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I have been a registered nurse, nurse practitioner and most importantly a patient advocate for over 20 years. I have worked in hospitals, homes and as a private consultant, always teaching patients how to speak up for themselves and to make well informed healthcare decisions that are right for them and help them to avoid all types of Medical Errors. The many things I have seen in healthcare led me write "What Did the Doctor Just Say." In it are all the steps every patient needs to take to remain safe in the healthcare system and avoid medical errors. My personal goal is help to save 100,000 people from the horrors of a medical error and I wrote What Did the Doctor Just Say? to help make that happen.

Saturday, January 9, 2010

My Doctor Does Not Listen to Me - What Can I do?


  As you know medical errors take over 200,000 lives per year
(536 lives per day). Medications errors alone hurt 1.5 million Americans per year. Statically each one of us has a one in four or 25% chance of falling victim to a medical error every time we enter the healthcare system.
In fact many of you or someone you know has
experienced an error that has somehow changed your life.
It is estimated that up to 80% of medical errors could be prevented by improving communication between doctors
and patients.
       But what happens if your doctor will not listen to you?
That's a question I am asked all the time. Patients tell me that their doctors are rushed, eager to write a prescription and annoyed by questions. Many patients have asked me how to overcome this barrier.
      In What Did the Doctor Just Say? I give readers 3 steps that encourage
doctors to listen and to take the time needed to answer questions in a
manner that provides you them fully informed consent before making any
healthcare decision
      Step One: DeBunk the Myth that the Doctor Is a god and You are
Lesser Than Him. You MUST Adjust Your Attitude. If you believe the
doctor is a higher being you will be meek and mild
you will submit to being dismissed because you feel you are wrong
or annoying for even asking a question about your life and your health.
      "The Dr is a god" is a very harmful myth and is responsible for a great
many medical errors. Because patients don't feel free to speak and offer
information or to get information. If that type of information were
freely exchanged it is estimated that up to 80% of medical errors
could be prevented.
     The best way to begin the conversation with a doctor is with the
knowledge that the Dr. is your employee. That's right the Dr. works for
you and is paid by your insurance dollars. Healthcare providers are
facilitators for you to get the best care possible, not gods.
     Step Two: Prepare for the Visit In WDTDJS I supply worksheets
that you can complete with the information you need to prepare for
your visit. 
      Some of the most important information you can share is
a detailed description of your complaints including; Onset, Location
Duration, Characteristics, Aggravating Factors,Reliving Factors and 
Severity.
      These are the 9 questions doctors ask (or should ask) about all
of your complaints. When did it start, where does it hurt, how long did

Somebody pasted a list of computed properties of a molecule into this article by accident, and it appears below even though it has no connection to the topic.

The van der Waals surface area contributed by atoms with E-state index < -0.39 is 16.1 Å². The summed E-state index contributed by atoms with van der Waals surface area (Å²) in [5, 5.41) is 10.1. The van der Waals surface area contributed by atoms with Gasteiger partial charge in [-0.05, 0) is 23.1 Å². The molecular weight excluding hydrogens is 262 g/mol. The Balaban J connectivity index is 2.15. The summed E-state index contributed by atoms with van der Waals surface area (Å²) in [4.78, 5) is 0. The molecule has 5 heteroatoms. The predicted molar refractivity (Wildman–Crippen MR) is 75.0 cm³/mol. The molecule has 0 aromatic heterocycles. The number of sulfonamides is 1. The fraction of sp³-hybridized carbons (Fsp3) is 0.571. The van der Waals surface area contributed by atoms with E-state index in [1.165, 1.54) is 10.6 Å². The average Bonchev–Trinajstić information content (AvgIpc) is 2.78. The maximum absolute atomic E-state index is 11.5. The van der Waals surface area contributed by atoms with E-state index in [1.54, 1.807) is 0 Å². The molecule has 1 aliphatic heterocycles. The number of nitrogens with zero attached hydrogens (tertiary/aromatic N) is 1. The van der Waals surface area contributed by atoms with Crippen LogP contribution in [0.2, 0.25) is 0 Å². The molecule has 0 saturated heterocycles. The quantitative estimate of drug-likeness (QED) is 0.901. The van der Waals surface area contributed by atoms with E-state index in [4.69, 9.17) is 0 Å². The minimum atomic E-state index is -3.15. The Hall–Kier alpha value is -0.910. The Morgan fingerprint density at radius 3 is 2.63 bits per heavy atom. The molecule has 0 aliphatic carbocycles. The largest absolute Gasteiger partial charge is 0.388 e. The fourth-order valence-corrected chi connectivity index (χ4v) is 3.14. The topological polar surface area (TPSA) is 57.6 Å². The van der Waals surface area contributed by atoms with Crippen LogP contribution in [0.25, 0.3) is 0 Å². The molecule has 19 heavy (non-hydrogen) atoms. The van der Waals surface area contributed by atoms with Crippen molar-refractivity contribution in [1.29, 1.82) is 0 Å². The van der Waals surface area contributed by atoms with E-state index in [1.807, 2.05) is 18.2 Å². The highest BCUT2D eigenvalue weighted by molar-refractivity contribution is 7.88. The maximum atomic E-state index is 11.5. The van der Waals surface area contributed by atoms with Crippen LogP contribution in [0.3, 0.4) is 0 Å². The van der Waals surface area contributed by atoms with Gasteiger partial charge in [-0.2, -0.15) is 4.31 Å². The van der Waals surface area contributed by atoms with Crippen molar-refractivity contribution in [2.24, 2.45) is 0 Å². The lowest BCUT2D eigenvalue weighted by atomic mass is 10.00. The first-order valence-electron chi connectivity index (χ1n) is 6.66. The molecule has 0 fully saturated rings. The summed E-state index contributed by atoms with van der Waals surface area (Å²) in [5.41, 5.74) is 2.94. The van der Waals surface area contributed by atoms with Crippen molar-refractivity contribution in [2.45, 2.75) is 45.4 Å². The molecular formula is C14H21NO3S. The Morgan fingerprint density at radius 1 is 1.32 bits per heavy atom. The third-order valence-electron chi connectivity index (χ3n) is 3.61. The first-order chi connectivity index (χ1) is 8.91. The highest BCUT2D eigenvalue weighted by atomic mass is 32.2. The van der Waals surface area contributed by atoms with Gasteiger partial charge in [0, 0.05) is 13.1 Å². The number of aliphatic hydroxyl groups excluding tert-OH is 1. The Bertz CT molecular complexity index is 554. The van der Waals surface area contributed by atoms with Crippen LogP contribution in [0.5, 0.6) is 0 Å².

it last, what did it feel like, what makes it worse, what makes it
better, and how bad was it on a scale of 1-10. The following example
answers each of the above as they relate to a stomachache
      Ex: “The pain started two nights ago. I ate food that had been left on
the stove for about 36 hours and began having stomach cramps that
were pretty constant and very painful six hours later. Then, I had eight
very loose and watery stools over a 24-hour period. I did not have a
fever or vomiting. I was not able to work because of the pain in my
stomach was an 8-10 on the pain scale.”
      When you come prepared to speak in the OLDCARTS format doctors
are more likely to engage with you, to be interested in what you are
saying and they are able to get information quickly which will cut
down on their impatience and give them more time to answer your
questions all because you are now speaking their language.
       Coming prepared with your symptoms also helps the provider to
diagnosis you properly, this is very important as 40% of medical
diagnosis are wrong!!! Many of those errors occur because of poor
communication between the doctor and the patient.
      Also when patients speak in this manner it gets the doctors respect
and they know you know something and they had better pay attention
to you.
      Step Three: Again in WDTDJS I supply you with a list of questions
you will want to ask any provider you see to get fully informed consent
about tests, medications and procedures. Come prepared with your 
questions, this will help the doctor to use his or her time better and 
cut down on their impatience with questions.
     Once your questions are written down there may be a nurse,
nurse practitioner or nursing educator who would be more than
qualified to answer your questions and able to give you more
time and refer you to any resources you may need to learn more.
      Finally, let the physician know you are making their answers part of
your personal healthcare record and that you will be showing their
answers to consultants, second opinions, family members and friends.
      When the doctor knows you are recording and documenting their
responses they will be encouraged to answer your questions fully
and honestly because we all know any document can be shown to
a lawyer for later review.
     If these measures do not work and you cannot get your questions
answered you should FIRE your doctor and hire one who will
respect his boss, that's YOU the paying customer. A doctor who
doesn't listen increases your chances of being hurt by a medical
error by up to 80%. A provider like that has no place on
YOUR Healthcare Team


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